There are, no doubt, occasions where you don't want the duct tape programming methodology used, for example when writing the software that keeps an airplane in the sky or a machine that keeps medicine flowing properly into your veins. But I don't work for a company doing those kinds of things. I'm part of a company that buys, sells and delivers building products. We're in an industry that is slow overall to use technology in order to gain competitive advantage and become more effective and profitable. So using "duct tape" here is actually pretty useful and necessary. To paraphrase Joe's post,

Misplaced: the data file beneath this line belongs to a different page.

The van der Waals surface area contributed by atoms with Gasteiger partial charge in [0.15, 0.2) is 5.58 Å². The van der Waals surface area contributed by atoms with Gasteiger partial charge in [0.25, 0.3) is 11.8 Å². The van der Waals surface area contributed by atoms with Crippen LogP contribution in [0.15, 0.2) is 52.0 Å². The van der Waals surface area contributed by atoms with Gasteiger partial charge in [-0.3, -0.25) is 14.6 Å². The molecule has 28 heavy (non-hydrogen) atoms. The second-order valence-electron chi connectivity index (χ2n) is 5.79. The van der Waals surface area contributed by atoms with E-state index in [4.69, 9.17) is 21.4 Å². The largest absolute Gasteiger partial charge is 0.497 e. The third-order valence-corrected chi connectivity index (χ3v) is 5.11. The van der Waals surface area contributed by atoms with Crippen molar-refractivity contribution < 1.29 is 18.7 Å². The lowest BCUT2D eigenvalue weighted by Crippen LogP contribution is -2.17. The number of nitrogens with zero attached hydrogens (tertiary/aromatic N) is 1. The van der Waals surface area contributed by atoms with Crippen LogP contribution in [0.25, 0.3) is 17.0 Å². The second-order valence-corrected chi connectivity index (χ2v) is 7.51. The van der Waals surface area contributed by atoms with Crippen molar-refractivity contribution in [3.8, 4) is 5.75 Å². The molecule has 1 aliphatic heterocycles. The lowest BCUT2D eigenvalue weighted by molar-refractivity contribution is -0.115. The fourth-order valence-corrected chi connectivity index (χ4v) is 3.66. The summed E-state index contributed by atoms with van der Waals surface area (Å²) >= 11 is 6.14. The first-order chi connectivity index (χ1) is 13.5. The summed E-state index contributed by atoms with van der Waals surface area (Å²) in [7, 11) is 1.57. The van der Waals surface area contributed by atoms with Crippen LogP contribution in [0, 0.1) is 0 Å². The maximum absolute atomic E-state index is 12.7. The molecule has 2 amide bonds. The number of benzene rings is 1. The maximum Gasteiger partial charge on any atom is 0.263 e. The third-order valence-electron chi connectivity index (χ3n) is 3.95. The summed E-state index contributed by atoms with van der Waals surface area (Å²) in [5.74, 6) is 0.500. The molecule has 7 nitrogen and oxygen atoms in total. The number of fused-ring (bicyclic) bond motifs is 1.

This mindset isn't about making a choice between value-added functionality wrapped in that lovely VB6 gray on the one hand (we have too many of those still in use, unfortunately), and useless but pleasant looking UIs on the other. The development tools and platforms today don't present that one-or-the-other choice. Conceiving, creating and putting into the hands of our business partners the tools that make a difference is paramount. And if it takes duct tape at times to help us do that, so be it.
I'm not here to write code; I'm here to create value for this organization.